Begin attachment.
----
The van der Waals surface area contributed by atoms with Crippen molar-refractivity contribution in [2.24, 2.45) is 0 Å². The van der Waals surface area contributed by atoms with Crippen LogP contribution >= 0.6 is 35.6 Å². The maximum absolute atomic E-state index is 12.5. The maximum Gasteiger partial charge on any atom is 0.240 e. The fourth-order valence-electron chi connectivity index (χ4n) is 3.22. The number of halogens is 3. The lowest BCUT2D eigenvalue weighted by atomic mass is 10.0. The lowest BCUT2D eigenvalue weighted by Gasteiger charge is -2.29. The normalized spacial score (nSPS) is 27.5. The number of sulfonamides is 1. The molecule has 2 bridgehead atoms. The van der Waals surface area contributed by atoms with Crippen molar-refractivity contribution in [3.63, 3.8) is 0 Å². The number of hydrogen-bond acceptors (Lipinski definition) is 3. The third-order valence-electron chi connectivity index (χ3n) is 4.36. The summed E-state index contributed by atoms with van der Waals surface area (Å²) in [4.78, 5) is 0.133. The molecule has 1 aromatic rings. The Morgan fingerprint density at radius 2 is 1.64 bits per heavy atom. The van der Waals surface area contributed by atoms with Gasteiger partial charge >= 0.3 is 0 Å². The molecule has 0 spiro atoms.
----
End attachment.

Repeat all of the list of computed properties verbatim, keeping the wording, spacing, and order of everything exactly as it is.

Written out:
The van der Waals surface area contributed by atoms with Crippen molar-refractivity contribution in [2.24, 2.45) is 0 Å². The van der Waals surface area contributed by atoms with Crippen LogP contribution >= 0.6 is 35.6 Å². The maximum absolute atomic E-state index is 12.5. The maximum Gasteiger partial charge on any atom is 0.240 e. The fourth-order valence-electron chi connectivity index (χ4n) is 3.22. The number of halogens is 3. The lowest BCUT2D eigenvalue weighted by atomic mass is 10.0. The lowest BCUT2D eigenvalue weighted by Gasteiger charge is -2.29. The normalized spacial score (nSPS) is 27.5. The number of sulfonamides is 1. The molecule has 2 bridgehead atoms. The van der Waals surface area contributed by atoms with Crippen molar-refractivity contribution in [3.63, 3.8) is 0 Å². The number of hydrogen-bond acceptors (Lipinski definition) is 3. The third-order valence-electron chi connectivity index (χ3n) is 4.36. The summed E-state index contributed by atoms with van der Waals surface area (Å²) in [4.78, 5) is 0.133. The molecule has 1 aromatic rings. The Morgan fingerprint density at radius 2 is 1.64 bits per heavy atom. The van der Waals surface area contributed by atoms with Gasteiger partial charge >= 0.3 is 0 Å². The molecule has 0 spiro atoms.